February 4, 2017. 2:45pm. EMS determine that I am more than likely having an allergic reaction but I am not in critical condition. They call for a different ambulance that has the ability to take me to the hospital of my choice. They tell me that they haven’t seen a reaction like this in a long time. Location: Lobby of my dorm building. Someone has brought me a chair. I watch as people walk by my building, curious as to why there is an ambulance outside and what is happening. They turn and see me through the glass doors. Some are friends that look on in concern, but respectfully walk past, scared to interrupt the crowd of people around me.
February 4, 2017. 3:00pm. Most of my symptoms seem to be decreasing with the Benadryl starting to kick in, though I’m still a little itchy and still can’t hear well. Location: I am in transport to the hospital. This new EMS team notices that my cheeks seem to be slightly swollen and flushed.
February 4, 2017. 3:05pm. I just got off the phone with my mom, who has now offered to drive 4 hours to come to me. I tell her no; by the time she arrives my reaction will be long over. But I can hear in her voice that she’s still scared. This was definitely one of her biggest fears about sending me to college. Location: We have arrived at the hospital. I’m glad it’s so close to my campus.
At the hospital as I sit in the waiting room, a wave of exhaustion rolls over me. I don’t feel like I have any obvious symptoms left, except difficulty hearing. At around 4:00pm a nurse checks my vitals. My heart rate and blood pressure are back to normal. They tell me while I wait for a doctor that if I think my symptoms are starting to reappear in the common “Second Wave” to go to the front desk immediately. Fortunately, that never happens. Around 4:30pm I am given a room. When I finally see a doctor around 5:30pm, he examines the remnants of my no-longer-itchy hives, determines that my throat is not swollen, and that the only issue with my ears is a build up of ear wax that probably occurred from swelling. He tells me that it was definitely an allergic reaction but that I took all the right steps. I am given a few prescriptions and told that I’m safe to return to campus, but if any symptoms start to reappear at all, at any point, I should return to them immediately. Fortunately, that doesn’t happen either.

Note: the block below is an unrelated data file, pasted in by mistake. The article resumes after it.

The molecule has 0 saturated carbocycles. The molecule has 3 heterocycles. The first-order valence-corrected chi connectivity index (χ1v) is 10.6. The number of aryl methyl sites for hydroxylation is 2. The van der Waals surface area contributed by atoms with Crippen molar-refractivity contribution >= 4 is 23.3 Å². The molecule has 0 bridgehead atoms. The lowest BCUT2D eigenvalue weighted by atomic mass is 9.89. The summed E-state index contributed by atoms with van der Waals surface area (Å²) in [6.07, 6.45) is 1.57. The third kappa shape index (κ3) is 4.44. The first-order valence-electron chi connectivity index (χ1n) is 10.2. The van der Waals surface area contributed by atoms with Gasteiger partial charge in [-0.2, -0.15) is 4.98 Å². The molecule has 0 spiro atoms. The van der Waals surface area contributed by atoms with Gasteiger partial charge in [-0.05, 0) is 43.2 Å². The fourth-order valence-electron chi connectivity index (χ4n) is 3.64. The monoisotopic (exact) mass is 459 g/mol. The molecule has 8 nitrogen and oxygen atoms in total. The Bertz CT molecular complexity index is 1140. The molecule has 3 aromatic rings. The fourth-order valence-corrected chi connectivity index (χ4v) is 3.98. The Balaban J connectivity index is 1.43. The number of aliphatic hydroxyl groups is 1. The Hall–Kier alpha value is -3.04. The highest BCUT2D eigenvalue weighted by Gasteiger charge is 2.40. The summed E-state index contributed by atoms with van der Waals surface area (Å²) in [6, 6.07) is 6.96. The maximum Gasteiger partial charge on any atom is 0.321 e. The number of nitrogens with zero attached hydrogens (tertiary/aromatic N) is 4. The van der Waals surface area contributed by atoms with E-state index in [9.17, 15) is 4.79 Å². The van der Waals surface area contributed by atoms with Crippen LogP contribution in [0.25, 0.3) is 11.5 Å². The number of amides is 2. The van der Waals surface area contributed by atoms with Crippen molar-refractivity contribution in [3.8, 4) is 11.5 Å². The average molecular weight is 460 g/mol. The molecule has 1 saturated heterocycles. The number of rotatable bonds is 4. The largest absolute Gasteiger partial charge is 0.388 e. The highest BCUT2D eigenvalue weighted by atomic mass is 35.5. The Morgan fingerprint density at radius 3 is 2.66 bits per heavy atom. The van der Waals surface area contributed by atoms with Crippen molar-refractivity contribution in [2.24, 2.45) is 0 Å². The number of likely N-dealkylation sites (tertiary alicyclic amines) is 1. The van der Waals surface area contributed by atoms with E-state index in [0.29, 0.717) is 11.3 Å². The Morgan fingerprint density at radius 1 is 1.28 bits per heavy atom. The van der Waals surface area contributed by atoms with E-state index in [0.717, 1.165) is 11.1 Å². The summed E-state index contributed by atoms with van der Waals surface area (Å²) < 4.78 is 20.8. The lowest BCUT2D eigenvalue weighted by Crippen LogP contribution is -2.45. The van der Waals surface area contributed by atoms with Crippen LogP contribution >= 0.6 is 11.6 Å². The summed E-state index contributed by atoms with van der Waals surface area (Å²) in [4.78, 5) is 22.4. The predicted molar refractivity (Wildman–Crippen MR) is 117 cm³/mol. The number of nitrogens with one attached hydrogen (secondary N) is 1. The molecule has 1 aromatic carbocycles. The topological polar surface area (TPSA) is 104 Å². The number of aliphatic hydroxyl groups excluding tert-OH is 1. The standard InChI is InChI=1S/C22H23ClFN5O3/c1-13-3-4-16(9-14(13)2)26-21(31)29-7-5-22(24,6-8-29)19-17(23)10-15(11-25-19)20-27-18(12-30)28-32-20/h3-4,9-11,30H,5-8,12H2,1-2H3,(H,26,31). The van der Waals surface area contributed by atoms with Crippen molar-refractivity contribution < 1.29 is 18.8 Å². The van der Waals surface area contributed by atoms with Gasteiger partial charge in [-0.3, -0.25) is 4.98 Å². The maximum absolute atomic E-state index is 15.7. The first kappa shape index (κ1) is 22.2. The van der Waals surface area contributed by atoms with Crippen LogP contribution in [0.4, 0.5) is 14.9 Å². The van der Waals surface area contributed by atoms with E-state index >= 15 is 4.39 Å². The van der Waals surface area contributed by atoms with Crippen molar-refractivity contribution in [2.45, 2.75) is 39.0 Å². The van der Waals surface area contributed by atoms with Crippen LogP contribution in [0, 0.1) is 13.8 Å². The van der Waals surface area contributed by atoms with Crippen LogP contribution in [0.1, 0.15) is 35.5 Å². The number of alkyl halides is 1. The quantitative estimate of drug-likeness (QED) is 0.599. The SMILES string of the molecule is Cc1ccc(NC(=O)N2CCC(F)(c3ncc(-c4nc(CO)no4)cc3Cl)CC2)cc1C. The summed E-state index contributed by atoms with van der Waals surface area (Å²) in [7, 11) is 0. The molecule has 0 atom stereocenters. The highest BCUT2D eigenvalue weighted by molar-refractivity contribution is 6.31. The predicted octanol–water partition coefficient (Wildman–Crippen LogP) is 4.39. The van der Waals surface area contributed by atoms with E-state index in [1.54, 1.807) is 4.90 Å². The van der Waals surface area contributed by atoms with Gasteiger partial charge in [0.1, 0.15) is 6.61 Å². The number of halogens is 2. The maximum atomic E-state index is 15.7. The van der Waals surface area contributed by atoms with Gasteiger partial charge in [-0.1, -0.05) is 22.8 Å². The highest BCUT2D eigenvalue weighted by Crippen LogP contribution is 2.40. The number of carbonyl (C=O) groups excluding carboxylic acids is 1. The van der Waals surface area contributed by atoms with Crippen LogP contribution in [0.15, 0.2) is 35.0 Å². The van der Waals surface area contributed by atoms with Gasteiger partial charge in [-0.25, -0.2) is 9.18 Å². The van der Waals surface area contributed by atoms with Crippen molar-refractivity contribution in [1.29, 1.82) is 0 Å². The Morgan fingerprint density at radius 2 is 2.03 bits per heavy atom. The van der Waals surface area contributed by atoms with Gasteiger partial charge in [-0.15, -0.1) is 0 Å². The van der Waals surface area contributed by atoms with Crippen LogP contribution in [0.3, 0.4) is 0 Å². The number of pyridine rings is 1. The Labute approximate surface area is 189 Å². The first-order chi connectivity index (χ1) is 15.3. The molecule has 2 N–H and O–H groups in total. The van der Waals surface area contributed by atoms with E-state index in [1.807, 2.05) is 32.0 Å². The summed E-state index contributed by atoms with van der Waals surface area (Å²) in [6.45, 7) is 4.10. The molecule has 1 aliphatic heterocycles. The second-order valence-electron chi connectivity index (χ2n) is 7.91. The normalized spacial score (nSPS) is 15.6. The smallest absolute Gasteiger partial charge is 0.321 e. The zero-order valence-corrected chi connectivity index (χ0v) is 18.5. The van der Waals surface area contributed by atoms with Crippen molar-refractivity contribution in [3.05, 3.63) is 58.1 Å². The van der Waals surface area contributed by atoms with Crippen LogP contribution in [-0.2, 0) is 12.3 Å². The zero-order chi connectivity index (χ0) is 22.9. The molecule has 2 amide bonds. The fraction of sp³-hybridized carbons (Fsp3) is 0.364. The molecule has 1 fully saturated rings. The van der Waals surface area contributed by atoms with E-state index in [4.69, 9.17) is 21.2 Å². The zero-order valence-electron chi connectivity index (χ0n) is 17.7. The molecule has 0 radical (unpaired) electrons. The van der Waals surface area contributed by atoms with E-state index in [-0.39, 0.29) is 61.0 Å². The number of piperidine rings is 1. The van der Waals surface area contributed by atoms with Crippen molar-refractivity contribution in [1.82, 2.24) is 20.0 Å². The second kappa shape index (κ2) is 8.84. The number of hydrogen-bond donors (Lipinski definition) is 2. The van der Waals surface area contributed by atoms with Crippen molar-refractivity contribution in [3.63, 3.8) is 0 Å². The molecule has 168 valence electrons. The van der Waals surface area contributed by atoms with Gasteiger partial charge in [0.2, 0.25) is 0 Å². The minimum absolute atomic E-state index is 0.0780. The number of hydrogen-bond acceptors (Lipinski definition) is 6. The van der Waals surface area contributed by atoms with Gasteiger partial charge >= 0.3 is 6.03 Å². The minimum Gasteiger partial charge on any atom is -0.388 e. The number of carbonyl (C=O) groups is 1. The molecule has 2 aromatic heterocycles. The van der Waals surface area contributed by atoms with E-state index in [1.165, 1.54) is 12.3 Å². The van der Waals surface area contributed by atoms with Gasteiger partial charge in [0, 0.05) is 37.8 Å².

Now I know all of you who have experience with food allergies might be asking, “Why didn’t you use your Epi-pen?” I can tell you why: I was scared. I’ve never had to use it before. But more importantly than that, I was quickly under the surveillance of a campus police officer trained to handle these situations, and soon after that, EMS arrived. They told me that if my symptoms did not recede by the time I arrived at the hospital, the doctors there might have to inject me. But my symptoms did go away. I was surrounded by trained adults that I trusted, and I never felt that I reached the point where an Epi-pen was necessary. However, I can predict that if I didn’t get that Benadryl in my system so quickly, there’s a very good chance that I would have had to use it. But I fully believe that everyone followed the right protocol yesterday. The most important thing is that I am safe and feel better.
February 4, 2017. I had my first allergic reaction at college. I spent the rest of my night in bed as people came in and out of my room to check up on me. I feel blessed that I have such amazing friends that not only helped me when I needed it most but took care of the situation calmly.